AI-generated content will be a game changer for experts when assessing economic damages claims in IP infringement cases
An Intellectual Property (IP) lawsuit filed against Microsoft may determine the future of economic damages where AI is at the center of IP infringement cases. The lawsuit, filed by a group of individuals and small businesses, alleges that Microsoft and its partners used open source code from GitHUb and other sources without permission or compensation, in non-compliance with user agreements and in violation of IP laws.
At the core of the lawsuit is the claim that Microsoft and its partners developed AI that uses code and data sets that were created by others, without obtaining the necessary licenses or permissions to do so. The plaintiffs argue that this constitutes copyright infringement and misappropriation of trade secrets, and that it has resulted in unfair competition and economic harm to their businesses.
Microsoft has denied the allegations stating that it did not use any code or data sets without permission, and that it has taken steps to ensure that its AI technology is developed in a responsible and ethical manner.
If the plaintiffs are successful, it could lead to changes in how AI technology is developed and licensed. It could also open the door to similar lawsuits against other companies that are using AI technology to develop their products and services, bringing new challenges to the IP legal framework.
Conversely, if Microsoft is successful, it could indicate that the current legal framework for IP is sufficient to handle the unique challenges presented by AI technology.
In March 2023, the U.S. Copyright Office issued guidance regarding the registration of works that contain material generated by AI technology. According to the Copyright Office, works generated by AI technology, without any human involvement in the creative process, are not eligible for copyright protection.
However, if the work contains a sufficient amount of original creative expression by a human author, it may be eligible for copyright protection, even if AI technology was used in the creation of the work. In such cases, the human author would be considered the copyright owner and would be responsible for registering the work with the Copyright Office.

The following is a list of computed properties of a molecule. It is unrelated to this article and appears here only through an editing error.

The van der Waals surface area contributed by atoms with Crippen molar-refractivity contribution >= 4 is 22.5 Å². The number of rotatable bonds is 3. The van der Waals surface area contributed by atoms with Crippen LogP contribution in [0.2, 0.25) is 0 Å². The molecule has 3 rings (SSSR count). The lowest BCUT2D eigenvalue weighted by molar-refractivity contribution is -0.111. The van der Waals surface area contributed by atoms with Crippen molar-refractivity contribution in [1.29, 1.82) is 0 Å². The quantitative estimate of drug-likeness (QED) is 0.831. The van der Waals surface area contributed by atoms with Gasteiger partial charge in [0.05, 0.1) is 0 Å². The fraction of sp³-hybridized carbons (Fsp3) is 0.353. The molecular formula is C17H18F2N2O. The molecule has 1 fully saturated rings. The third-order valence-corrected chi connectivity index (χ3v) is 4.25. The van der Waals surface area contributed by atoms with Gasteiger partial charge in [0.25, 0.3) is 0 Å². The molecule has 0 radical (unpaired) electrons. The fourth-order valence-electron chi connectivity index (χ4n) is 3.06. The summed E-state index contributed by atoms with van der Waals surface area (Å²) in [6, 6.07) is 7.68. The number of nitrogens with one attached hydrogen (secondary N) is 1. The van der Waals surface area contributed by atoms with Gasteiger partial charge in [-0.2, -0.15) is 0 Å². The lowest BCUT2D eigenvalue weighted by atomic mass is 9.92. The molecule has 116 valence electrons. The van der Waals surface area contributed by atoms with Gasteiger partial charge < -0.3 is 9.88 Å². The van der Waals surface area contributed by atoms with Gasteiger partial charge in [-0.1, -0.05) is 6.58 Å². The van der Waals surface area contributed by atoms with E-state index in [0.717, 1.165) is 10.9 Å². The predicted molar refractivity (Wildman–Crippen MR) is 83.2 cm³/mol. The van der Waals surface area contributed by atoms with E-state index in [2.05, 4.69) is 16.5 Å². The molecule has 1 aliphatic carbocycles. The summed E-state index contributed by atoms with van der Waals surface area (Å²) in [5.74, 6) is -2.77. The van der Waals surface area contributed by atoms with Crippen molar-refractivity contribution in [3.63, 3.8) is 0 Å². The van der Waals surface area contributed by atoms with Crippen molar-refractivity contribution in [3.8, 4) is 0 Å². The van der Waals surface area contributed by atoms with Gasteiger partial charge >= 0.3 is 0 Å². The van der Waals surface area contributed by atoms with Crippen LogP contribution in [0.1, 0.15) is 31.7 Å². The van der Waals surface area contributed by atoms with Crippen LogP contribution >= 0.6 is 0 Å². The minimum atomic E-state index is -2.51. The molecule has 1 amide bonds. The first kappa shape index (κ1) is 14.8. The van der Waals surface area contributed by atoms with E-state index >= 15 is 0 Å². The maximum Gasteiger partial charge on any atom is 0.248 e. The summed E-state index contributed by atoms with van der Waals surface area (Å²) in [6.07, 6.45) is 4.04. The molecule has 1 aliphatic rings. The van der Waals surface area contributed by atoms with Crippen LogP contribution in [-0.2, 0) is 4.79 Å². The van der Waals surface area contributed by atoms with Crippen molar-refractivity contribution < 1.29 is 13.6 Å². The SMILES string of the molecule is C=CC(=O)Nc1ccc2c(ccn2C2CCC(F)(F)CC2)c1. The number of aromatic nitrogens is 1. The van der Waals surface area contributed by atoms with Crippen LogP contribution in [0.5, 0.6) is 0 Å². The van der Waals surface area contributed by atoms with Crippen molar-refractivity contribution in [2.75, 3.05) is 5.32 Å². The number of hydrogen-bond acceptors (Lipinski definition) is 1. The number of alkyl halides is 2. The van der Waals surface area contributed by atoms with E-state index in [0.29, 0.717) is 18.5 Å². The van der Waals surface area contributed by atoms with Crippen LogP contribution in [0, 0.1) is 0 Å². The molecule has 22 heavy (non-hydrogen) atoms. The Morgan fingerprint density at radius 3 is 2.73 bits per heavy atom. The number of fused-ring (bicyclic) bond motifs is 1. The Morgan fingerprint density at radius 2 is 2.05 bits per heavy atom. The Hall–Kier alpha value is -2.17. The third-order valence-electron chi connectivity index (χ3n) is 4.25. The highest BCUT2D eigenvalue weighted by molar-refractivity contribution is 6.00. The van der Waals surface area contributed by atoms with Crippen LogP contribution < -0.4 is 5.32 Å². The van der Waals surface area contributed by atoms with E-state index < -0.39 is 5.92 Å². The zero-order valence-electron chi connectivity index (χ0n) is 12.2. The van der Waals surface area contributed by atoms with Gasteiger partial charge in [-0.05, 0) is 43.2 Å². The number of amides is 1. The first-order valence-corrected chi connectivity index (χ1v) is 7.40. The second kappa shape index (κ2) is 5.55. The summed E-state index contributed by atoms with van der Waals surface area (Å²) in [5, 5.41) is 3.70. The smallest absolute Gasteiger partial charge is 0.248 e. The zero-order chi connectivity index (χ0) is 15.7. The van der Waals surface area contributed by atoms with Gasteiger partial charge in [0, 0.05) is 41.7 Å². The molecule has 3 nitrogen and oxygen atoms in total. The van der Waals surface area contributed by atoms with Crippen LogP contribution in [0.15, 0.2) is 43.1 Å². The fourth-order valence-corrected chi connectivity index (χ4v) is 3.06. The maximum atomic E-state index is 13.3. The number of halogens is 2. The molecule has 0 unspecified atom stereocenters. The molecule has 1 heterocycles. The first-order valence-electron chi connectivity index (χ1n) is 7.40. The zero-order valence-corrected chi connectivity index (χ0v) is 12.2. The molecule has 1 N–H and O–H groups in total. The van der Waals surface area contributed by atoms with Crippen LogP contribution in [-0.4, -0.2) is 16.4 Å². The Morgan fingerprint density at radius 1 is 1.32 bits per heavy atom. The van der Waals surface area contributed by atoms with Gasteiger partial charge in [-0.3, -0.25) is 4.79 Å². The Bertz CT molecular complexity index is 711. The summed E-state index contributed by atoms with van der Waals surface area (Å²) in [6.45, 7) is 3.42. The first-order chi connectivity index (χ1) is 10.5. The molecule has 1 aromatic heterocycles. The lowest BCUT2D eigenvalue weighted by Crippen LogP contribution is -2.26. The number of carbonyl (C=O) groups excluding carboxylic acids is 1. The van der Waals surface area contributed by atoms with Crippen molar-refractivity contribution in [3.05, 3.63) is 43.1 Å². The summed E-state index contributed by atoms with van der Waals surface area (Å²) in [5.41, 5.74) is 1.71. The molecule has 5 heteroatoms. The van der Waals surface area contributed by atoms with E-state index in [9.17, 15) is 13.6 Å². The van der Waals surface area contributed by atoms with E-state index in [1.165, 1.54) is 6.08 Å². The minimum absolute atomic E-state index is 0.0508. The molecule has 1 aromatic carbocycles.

The U.S. Copyright Office’s guidance arises on the back of Kristina Kashtanova’s case. Kashtanova used a text-to-image AI system to create illustrations for a comic book, going through thousands of descriptive prompts to create the images she envisioned.
However, the U.S. Copyright office canceled Kashtanova’s registration for the book and issued a new registration covering only the text and compilation of images in the work. Kashtanova's case highlights the fact that AI technology raises complex legal questions that have yet to be addressed by copyright law. For example, who owns the copyright in works created by AI technology? Can AI-generated works be considered original and creative enough to warrant copyright protection? These questions become even more complicated when multiple parties are involved in the creation of a work. Who and which party/parties can be held liable for the infringement?
Another challenging issue that arises in the context of IP infringement by AI-generated content is that of claims for economic damages. The rise of AI-generated content has created a host of complex challenges for experts when it comes to assessing economic damages claims, especially when having to determine the value of the content in issue and the economic harm caused by its unauthorized use.
Assuming that a copyright owner can establish copyright infringement, they would need to demonstrate that they have suffered damages as a result of the infringement. This may include lost profits, damage to reputation, and other economic and non-economic harms.
Economic damages claims in copyright infringement cases are usually based on the market value of the infringing content. However, this approach may not be suitable and reliable for AI-generated content, which may have no market value or may be difficult to value because of its unique and often unpredictable nature.
To address this challenge, experts may need to develop new methodologies for determining economic damages claims in cases involving AI-generated content. For example, they may need to consider factors such as the resources and effort required to create the content, the potential revenue or cost savings that could be realized through its use, and the extent to which the unauthorized use of the content harms the creator's reputation or competitive position.
The rise of AI-generated content is likely to be a game changer for accounting experts and other professionals involved in the assessment and valuation of economic damages claims in cases of IP infringement. It will require new approaches and methodologies to accurately value and assess the economic harm caused by the unauthorized use of this content, and will likely involve close collaboration between legal, technical, accounting and tech experts to develop effective solutions.
Additionally, the courts will need to assess the specific circumstances of each case to determine the appropriate method for calculating economic damages. Having regard to all of these issues and challenges, there is clearly a need for legislation and guidelines on AI-generated works in copyright and other IP infringement cases.
Moreover, it is critical for companies and individuals to be aware of the legal implications of using AI technology and to take steps to protect their IP rights.